Parents Must Know the Signs of Children Sleep Deprivation

Signs of Children Sleep Deprivation
Signs of Children Sleep Deprivation

Some common signs of sleep deprivation, such as glazed eyes, dark circles under the eyes, and frequent yawning may be easy for you to recognize. But sometimes, children can show other signs that are more obscene. This makes it difficult for parents to determine whether it is true because children lack sleep or because of other problems. So that you are not confused, consider the various signs that children lack sleep according to their age below.

Why do children need enough sleep?

Everyone needs adequate sleep, including children. Especially school-age children. Sleep is quite important for them to be able to learn calm while at school.

Enough sleep means a fresh brain to focus on focusing, absorbing new information and storing it in long-term memory. Regular sleep also strengthens the child’s memory. In addition, sleep improves the child’s immune system and stamina. This will have an impact on both the child’s academic performance and so on.

Conversely, the effect of sleep deprivation on children has long been associated with the risk of chronic health problems in the future. Ranging from obesity, diabetes, heart disease, sleep apnea, to mental health disorders such as depression and ADHD.

So it’s important for every parent to make sure their children get enough sleep.

Various signs of a child lacking in sleep according to his age

The sign of a child lacking in sleep is not just yawning and just pandas. Different ages, different signs that they can show.

Small children (babies, toddlers and toddlers)

  • Children tend to be fussy or whiny, especially in the afternoon.
  • Spoiled and don’t want to be left behind.
  • Shows restless, uneasy or hyperactive behavior.
  • Passive and not very talkative.
  • Sleep again after being awake and rather difficult to wake up.
  • Just want to lie down or take a nap all day.
  • Children fall asleep in cars, dining chairs, or when watching TV (even though it’s not the time to take a nap).
  • Snoring while sleeping.

Primary school children

  • Hyperactive.
  • Often falls asleep at the wrong time.
  • It needs to be developed many times in the morning.
  • Less interested and passionate about the things he likes.
  • Looks weak and lethargic.
  • Sleepy at school or at home while doing homework.
  • Difficulty sleeping at night.
  • Having academic problems (bad grades or ups and downs inconsistent; often forgetting / not collecting assignments; often overslept in class; etc.).
  • Experience sleeping while walking for the first time.
  • Feeling it takes more time to take a nap.
  • Snoring loudly.
  • Experience sleep apnea, or stop breathing while sleeping.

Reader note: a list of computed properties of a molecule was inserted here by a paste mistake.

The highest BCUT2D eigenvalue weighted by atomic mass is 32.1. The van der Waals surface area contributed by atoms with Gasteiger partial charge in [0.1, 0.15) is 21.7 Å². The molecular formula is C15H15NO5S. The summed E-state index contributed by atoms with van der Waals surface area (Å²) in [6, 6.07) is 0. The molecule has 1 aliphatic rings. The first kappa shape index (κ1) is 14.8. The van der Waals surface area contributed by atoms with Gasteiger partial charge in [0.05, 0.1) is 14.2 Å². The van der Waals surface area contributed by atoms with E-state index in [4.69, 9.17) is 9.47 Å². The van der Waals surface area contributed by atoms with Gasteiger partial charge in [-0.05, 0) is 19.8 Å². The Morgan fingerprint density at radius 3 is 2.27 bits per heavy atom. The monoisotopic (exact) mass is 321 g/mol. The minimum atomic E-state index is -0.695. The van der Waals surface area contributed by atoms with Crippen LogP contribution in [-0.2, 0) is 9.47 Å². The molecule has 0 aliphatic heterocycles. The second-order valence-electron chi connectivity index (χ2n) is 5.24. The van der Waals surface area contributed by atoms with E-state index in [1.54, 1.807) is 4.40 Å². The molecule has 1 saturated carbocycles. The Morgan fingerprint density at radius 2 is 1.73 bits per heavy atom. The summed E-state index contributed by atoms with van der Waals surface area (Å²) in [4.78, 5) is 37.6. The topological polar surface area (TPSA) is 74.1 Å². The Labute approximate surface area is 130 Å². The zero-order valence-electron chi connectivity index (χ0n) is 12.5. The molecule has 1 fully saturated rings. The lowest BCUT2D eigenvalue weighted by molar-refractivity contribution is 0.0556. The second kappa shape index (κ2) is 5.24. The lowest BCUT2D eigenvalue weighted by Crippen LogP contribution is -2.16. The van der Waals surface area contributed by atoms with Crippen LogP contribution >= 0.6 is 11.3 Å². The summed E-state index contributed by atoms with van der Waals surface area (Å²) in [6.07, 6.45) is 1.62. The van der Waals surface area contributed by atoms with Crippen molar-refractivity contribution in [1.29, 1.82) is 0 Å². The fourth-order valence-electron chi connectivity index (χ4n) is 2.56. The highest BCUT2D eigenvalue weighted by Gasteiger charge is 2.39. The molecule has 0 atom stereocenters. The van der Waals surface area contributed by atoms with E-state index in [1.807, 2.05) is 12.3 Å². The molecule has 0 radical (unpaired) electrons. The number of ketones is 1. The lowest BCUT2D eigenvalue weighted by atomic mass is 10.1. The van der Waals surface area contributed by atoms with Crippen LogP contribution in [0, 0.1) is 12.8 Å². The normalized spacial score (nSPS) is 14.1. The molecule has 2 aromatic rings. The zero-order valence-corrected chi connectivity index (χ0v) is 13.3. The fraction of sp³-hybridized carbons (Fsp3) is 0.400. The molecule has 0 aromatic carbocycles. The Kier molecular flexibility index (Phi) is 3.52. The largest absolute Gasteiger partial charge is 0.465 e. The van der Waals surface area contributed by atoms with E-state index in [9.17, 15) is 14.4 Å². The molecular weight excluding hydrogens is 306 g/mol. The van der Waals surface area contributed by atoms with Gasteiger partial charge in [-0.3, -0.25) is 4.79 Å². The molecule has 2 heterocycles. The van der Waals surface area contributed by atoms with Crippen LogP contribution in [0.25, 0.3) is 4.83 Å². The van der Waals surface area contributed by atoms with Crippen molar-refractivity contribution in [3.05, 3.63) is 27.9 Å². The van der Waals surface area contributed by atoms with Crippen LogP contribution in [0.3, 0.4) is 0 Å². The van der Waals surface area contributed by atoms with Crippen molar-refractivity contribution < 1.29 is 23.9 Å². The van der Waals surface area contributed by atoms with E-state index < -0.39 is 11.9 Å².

• Don’t want to be away from you whether it’s day and night.


  • It’s hard to get up early.
  • Often late for school.
  • Moody (mood swings).
  • Difficulty concentrating.
  • Feeling lackluster and not motivated.
  • Easy to get angry in the afternoon.
  • Often overslept during the day.
  • Experiencing academic problems (poor grades or ups and downs inconsistent; often forgetting / not collecting assignments; often sleepy in class; etc.).
  • Sleep long on weekends.
  • Hyperactive or aggressive.
  • Feeling restless.
  • Drink excess caffeinated drinks (coffee, energy drinks)
  • Using certain drugs.
  • Not paying attention to appearance, looks worn.
  • Looks confused or dazed.
  • Snoring loudly.

The ideal sleep duration for children

According to the American Academy of Sleep Medicine (AASM), the ideal sleep time recommendations for children according to their age range are:

  1. Infants aged 4 to 12 months: 12 to 16 hours (including naps)
  2. Toddlers aged 1 to 2 years: 11 to 14 hours (including naps)
  3. Toddlers aged 3 to 5 years: 10 to 13 hours (including naps)
  4. Children aged 6 to 12 years: 9 to 12 hours
  5. Adolescents ages 13 to 18: 8 to 10 hours

Based on these recommendations, from now on make sure your child gets enough sleep, huh!

Tips so that children get enough sleep

  1. Set bedtime and wake up regularly every day. Make sure that the child does not pass the time. Included on weekends.
  2. Make a relaxing sleep routine, such as encouraging children to take a warm bath or read a fairy tale before going to bed.
  3. Do not give children any food or drink that contains caffeine six hours before going to bed.
  4. Make sure the temperature in the child’s room is comfortable and the bedroom is dark.
  5. Make time after dinner as a relaxing time to play, because too much activity before bedtime can actually make children awake.
  6. Make sure you don’t turn on the TV, computer, cellphone, radio or music when the child is going to sleep. TV and video games must be turned off at least one hour before the child sleeps.
  7. Babies and children must be put to sleep when they look tired, even though they are still literate.